UCI News

The New York Times, Oct. 31, 2020
The year of blur
It is a “cascading series of events that just doesn’t seem to stop,” said Alison Holman, a professor of nursing and psychological science at University of California, Irvine, who studies the psychological effects of shared crises, including the current pandemic. … In researching the psychological repercussions of devastating Southern California wildfires in the 1990s, Dr. Holman said that victims felt like “time slowed down” and “the days blurred together. … They feel a sense of a blur, like time is just a blur. This is particularly true of young people,” she added, “who have a lot of life ahead of them.” [Subscription required, campus-wide access provided by UCI Libraries. Sign-up here: AccessNYT.com]

CNN, Nov. 1, 2020 (Opinion)
Opinion: Our biggest Election Day concern
Richard L. Hasen, UCI Chancellor’s Professor of law and political science and Richard H. Pildes write, “We understand that the country is living on a knife’s edge. Americans are much more likely than they were three years ago to say that violence could be justified in pursuit of political goals. While violence is unlikely to break out, emotions are high on Election Day and irresponsible coverage can act like a match in a dry forest. When we run into inevitable but fairly normal problems on Election Day, we hope voters and the media, in both producing and consuming information, will bear that in mind.”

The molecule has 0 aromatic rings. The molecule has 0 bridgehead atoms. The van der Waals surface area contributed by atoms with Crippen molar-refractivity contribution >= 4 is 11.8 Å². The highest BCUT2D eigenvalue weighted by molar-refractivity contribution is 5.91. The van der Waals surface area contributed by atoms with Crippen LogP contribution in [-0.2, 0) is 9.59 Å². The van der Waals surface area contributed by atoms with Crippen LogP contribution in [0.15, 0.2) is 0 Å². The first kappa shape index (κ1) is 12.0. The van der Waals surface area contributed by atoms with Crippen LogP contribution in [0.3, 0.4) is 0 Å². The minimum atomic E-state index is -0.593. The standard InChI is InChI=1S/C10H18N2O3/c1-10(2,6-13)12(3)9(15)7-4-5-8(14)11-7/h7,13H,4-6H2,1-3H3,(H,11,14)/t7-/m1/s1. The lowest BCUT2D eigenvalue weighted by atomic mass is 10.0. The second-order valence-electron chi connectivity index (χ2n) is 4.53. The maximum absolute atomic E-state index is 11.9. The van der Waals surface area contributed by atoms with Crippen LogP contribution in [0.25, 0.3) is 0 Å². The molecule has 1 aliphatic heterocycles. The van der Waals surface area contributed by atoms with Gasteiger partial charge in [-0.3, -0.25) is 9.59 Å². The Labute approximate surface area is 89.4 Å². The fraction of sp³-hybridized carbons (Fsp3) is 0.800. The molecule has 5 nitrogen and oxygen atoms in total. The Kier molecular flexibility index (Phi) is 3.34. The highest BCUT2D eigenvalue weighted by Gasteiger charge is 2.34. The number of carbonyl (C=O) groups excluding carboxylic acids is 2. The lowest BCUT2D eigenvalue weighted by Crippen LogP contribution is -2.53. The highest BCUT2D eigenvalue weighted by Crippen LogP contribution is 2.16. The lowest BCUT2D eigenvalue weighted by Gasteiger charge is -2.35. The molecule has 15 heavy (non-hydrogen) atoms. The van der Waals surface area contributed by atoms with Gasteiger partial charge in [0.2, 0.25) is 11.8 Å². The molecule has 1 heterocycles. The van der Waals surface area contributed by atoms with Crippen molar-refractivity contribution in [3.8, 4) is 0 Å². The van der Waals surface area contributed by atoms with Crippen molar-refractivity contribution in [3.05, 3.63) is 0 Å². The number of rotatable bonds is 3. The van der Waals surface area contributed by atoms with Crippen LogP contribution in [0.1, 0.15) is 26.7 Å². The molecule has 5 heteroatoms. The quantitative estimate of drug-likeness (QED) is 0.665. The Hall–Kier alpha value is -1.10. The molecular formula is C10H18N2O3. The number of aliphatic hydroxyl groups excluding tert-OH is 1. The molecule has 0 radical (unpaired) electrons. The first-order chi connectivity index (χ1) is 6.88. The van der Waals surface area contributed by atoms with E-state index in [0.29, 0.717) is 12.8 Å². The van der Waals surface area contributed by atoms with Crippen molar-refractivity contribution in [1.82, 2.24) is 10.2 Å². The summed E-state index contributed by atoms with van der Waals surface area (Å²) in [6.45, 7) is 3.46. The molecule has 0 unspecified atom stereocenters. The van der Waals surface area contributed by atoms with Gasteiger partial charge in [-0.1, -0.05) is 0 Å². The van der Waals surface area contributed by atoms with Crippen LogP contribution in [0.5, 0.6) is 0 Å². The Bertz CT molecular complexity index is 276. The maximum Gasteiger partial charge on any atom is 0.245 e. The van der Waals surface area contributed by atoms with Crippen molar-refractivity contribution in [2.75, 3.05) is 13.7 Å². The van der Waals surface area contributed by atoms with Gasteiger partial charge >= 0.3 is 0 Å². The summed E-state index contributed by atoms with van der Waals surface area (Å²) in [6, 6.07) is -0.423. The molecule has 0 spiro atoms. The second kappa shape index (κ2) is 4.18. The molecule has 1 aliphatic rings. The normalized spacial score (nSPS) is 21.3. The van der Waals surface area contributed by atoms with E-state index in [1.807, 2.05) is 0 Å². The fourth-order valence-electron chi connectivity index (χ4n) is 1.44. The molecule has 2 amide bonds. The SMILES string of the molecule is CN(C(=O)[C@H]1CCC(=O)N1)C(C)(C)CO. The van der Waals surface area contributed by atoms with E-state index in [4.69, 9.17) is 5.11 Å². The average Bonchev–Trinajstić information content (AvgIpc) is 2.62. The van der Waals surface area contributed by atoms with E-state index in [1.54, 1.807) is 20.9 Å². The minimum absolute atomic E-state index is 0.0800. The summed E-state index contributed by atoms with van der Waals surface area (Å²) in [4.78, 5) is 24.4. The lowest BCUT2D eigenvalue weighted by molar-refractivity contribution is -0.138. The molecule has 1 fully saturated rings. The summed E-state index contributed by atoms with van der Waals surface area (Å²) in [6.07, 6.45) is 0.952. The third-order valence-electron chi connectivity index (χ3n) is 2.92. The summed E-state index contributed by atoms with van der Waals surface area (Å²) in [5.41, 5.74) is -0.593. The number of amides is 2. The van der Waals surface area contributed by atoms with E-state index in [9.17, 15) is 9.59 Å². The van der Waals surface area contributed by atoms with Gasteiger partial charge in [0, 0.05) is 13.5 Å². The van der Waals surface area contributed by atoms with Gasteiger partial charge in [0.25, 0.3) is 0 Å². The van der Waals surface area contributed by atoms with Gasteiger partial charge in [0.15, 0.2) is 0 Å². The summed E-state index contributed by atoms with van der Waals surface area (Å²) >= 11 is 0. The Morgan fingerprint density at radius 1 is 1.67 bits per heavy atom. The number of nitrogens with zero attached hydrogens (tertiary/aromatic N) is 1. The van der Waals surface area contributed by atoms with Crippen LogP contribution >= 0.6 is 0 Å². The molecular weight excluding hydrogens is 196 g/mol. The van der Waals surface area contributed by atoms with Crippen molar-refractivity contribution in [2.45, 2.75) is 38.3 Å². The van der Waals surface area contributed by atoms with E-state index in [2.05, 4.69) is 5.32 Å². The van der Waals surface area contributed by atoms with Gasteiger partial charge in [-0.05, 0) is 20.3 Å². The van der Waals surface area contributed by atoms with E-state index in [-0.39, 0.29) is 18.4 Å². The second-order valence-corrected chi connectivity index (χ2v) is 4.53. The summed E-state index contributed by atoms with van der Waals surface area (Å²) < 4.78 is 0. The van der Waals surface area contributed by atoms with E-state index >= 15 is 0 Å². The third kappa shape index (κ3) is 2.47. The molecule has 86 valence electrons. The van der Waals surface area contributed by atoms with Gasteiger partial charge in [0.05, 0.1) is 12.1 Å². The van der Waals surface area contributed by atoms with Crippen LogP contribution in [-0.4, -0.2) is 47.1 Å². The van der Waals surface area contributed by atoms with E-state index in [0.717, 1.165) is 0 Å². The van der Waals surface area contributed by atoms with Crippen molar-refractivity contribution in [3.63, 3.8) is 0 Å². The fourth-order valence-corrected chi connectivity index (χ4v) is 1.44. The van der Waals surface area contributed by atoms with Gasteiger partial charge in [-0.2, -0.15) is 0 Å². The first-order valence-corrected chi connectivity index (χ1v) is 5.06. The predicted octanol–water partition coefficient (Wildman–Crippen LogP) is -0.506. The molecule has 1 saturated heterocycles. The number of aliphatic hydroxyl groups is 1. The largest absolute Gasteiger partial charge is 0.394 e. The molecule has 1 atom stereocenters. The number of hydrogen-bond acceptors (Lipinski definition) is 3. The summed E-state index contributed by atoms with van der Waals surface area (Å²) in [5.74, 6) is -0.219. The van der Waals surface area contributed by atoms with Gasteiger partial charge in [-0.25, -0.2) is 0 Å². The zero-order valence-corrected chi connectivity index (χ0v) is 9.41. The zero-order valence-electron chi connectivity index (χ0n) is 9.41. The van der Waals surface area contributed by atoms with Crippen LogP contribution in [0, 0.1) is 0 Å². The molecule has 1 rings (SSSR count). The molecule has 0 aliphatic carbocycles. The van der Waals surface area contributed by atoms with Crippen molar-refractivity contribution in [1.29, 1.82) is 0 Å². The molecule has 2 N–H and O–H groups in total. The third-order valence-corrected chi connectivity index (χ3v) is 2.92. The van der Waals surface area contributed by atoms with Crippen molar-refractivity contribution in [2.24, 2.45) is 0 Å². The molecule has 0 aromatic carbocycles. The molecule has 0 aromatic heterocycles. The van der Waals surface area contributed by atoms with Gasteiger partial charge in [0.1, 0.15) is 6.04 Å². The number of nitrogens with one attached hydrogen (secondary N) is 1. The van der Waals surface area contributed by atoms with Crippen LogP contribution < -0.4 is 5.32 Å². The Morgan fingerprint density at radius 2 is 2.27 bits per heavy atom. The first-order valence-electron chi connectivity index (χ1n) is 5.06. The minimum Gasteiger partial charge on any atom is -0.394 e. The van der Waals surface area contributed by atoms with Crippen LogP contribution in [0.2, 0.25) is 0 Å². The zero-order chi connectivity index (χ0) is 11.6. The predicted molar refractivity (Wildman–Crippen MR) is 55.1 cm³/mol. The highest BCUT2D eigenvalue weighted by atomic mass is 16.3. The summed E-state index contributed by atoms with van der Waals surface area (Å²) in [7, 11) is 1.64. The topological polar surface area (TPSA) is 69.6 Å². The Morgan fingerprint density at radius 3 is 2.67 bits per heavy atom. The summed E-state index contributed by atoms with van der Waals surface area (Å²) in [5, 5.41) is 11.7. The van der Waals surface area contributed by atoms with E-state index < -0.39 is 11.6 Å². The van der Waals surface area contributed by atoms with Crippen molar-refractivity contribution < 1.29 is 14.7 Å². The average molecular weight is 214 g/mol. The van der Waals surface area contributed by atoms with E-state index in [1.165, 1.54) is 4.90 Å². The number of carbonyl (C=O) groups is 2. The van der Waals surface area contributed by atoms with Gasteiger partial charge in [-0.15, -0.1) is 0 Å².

The Wall Street Journal, Nov. 1, 2020
Florida to vote on raising minimum wage to $15
Minimum-wage increases “help some, while hurting others,” said David Neumark, an economics professor at the University of California, Irvine. He added there may be more effective ways of bringing Americans out of poverty, including helping them find jobs. “More than half of poor families have zero workers,” he said. [Subscription required, campus-wide access provided by UCI Libraries. Sign-up here: WSJ.com/UCILibraries]

NBC News, Oct. 31, 2020
‘2020 is the time’: California voters weigh bringing back affirmative action
“Logically if one population increases, then the other has to decrease,” said Bethany Huang, a first-year student at the University of California, Irvine. “It feels like Asian American struggles are often overlooked. This only furthers that problem.” … Huang, a political science major who is running for a seat on the Irvine Board of Education, worries that Asian students like herself could face discrimination if Proposition 16 passes. “I think that’s not a great consequence,” she said. “It’s not fair to Asian American students to decrease their numbers in the UC system. They’re also people of color.”

Daily Pilot, Oct. 30, 2020
Around Town … ‘Pan-Damn-It!’ Zoom play highlights mask debate in schools
A one-act, 90-minute Zoom play called “Pan-Damn-It!” by Kyung Hyun Kim, a faculty member in the UC Irvine’s department of East Asian Studies and Visual Studies, will be live broadcast on YouTube on Nov. 15, starting at 4 p.m. Kim said the play was written based on a personal experience and highlights the mask debate in schools. The play is co-directed by Jane Page, a faculty member in UCI’s Drama Department, and Gavin Cameron-Webb, theatre director. The live Zoom reading will include professional and MFA actors and is sponsored by the Center for Critical Korean Studies and Illuminations at UCI. [Subscription required, you can request an electronic copy of the article by sending an email to communications@uci.edu.]

Previously “In the News”